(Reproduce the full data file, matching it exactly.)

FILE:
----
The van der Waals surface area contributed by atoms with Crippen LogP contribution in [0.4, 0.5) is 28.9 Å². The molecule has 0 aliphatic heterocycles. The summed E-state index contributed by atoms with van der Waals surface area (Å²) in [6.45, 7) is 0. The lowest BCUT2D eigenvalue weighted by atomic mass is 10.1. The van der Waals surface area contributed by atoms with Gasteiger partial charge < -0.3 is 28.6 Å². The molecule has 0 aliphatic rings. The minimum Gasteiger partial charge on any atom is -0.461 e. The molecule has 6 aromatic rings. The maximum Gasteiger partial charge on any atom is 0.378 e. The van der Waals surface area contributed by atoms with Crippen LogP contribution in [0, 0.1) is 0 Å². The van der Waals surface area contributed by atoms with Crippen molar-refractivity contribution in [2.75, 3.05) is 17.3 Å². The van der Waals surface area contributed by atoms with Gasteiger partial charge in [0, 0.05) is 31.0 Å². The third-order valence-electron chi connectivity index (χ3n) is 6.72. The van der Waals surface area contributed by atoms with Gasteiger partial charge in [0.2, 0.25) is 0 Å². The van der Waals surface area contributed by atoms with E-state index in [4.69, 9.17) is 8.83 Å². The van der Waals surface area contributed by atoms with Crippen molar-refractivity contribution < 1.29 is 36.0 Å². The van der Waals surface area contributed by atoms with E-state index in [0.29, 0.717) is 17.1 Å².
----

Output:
The van der Waals surface area contributed by atoms with Crippen LogP contribution in [0.4, 0.5) is 28.9 Å². The molecule has 0 aliphatic heterocycles. The summed E-state index contributed by atoms with van der Waals surface area (Å²) in [6.45, 7) is 0. The lowest BCUT2D eigenvalue weighted by atomic mass is 10.1. The van der Waals surface area contributed by atoms with Gasteiger partial charge < -0.3 is 28.6 Å². The molecule has 0 aliphatic rings. The minimum Gasteiger partial charge on any atom is -0.461 e. The molecule has 6 aromatic rings. The maximum Gasteiger partial charge on any atom is 0.378 e. The van der Waals surface area contributed by atoms with Crippen LogP contribution in [0, 0.1) is 0 Å². The van der Waals surface area contributed by atoms with Crippen molar-refractivity contribution in [2.75, 3.05) is 17.3 Å². The van der Waals surface area contributed by atoms with Gasteiger partial charge in [0, 0.05) is 31.0 Å². The third-order valence-electron chi connectivity index (χ3n) is 6.72. The van der Waals surface area contributed by atoms with Gasteiger partial charge in [0.2, 0.25) is 0 Å². The van der Waals surface area contributed by atoms with E-state index in [4.69, 9.17) is 8.83 Å². The van der Waals surface area contributed by atoms with Crippen molar-refractivity contribution < 1.29 is 36.0 Å². The van der Waals surface area contributed by atoms with E-state index in [0.29, 0.717) is 17.1 Å².